One of the things I brought to Dogville was an undying hatred of Breaking The Waves, and a vague sense that Lars von Trier may be trying to make a career out of retelling just one story. Which is what makes the final half hour of the new film so enjoyable for me, as it feels like a direct response by von Trier to those criticisms. Dogville is already a very different film from its predecessors, as the theatrical approach and the narration moves it away from his trademark hyper-realism into the realms of fable: but those final scenes take it into wholly other territory. My one concern is that the ending seems to be so much of a response to von Trier's former detractors that he might just be taking the piss out of us. You know what he's like.
Notes From Spank's Pals
The Fog Of War
The Belated Birthday Girl - The Fog of War feels very much like a man knowing he's nearing the end of his life, and trying to make sure he is remembered in the way he wants. Almost, but not quite, like a confessional, or a making peace, owning up to mistakes, but distancing himself at times from some of the worst decisions he was obviously party to. Robert McNamara, former US secretary of state for defence under Kennedy and Johnson, is interviewed by Errol Morris, and for the most part we just get McNamara, with Morris's voice only intruding on the rare occasion. This also contibutes to the feel that it is very much McNamara's story being told - which fits in with McNamara's frank admission that he tries always to answer not the question he was asked, but the one he would like to have been asked. This, and other points, show that the modern political press manipulation and spin doctoring is nothing new. There is a lot of interesting material in this film, the archive footage used to great effect. Particularly illuminating were some of the taped conversations between McNamara and Kennedy, and subsequently with McNamara and Johnson. The closeness of McNamara to Kennedy, and the trust which Kennedy had in him, came over in stark contrast to a definite disrespect I felt Johnson seemed to have for him. The film is structured around 11 life lessons, and several of them are scarily relevant to today's leaders - perhaps George W. Bush should have had to watch this film before taking action against Iraq.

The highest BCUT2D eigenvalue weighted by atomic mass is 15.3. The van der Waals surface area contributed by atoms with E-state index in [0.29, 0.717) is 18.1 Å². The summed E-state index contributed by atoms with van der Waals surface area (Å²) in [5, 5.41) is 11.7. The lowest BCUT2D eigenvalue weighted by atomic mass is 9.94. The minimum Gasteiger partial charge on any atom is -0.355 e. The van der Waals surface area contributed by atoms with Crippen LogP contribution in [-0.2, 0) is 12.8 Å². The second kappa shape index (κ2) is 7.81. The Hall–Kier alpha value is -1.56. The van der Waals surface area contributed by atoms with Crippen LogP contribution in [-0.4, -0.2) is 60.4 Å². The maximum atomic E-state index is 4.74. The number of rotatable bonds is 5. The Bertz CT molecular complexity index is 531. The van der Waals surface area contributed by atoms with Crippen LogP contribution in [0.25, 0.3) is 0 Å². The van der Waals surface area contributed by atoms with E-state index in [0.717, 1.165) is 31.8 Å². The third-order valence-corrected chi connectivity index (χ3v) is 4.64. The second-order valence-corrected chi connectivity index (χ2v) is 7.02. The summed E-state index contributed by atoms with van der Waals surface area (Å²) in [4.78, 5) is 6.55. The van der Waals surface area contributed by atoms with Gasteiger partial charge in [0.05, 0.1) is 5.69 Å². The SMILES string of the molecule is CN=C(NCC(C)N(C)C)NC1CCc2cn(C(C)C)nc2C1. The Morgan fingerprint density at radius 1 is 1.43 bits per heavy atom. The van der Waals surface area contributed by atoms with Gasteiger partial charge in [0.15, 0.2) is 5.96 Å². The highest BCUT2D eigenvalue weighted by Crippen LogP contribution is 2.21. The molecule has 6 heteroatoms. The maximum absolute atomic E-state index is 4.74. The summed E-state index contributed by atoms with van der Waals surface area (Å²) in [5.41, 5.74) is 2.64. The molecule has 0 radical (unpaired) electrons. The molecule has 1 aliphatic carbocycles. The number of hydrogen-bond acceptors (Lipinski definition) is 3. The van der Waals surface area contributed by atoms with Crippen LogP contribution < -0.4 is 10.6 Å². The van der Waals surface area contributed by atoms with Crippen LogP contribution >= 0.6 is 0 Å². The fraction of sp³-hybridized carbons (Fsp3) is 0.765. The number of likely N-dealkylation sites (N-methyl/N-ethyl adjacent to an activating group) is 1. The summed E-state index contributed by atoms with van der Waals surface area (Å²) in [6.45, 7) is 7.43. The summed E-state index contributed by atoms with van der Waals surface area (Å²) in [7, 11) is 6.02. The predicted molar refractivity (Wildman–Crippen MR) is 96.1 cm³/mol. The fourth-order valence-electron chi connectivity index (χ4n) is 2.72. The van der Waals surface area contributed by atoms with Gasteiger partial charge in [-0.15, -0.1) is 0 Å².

The Belated Birthday Girl - Michael Raeburn is a white Zimbabwean film maker who, in 1969, managed to get himself expelled from his country, then known as Rhodesia, for his first film, Rhodesia Countdown. This film, a piece of agit-prop, as he himself describes it, was strongly opposed to white minority rule, and the "countdown" in question was to war. Now, Raeburn has managed to get himself expelled from his country again with his latest film, Zimbabwe Countdown. Both were screened back-to-back, apparently the first time even Raeburn had seen them that way. Zimbabwe Countdown is more of a documentary, showing the recent and sudden collapse of Zimbabwe from being an almost model post-colonial African country to one characterised by bloodshed and chaos. Raeburn said that his aim in making Zimbabwe Countdown was to say more than you normally get on the news about the situation in Zimbabwe. To me, he was only partially successful here. His closeness to the subject, his definite anger, may be what made him not able to give enough of a sense of how Mugabe went from being someone he respected to someone he thinks of as nothing more than a dictator, wanting to hang onto power in any way. In the discussion afterwards, Raeburn said how he had 75 hours of footage, and it was almost impossible to edit it down to 55 minutes. Perhaps if he had a longer film to express himself in, that might have helped, and perhaps his aim to make something he can get seen (he's selling it to Eurpoean and US television) is working against his desire to get the information into the film. Or perhaps however long you gave him, he would always feel unable to get that pinned down. Either way, it was a worthwhile film, but, to me, a partial failure.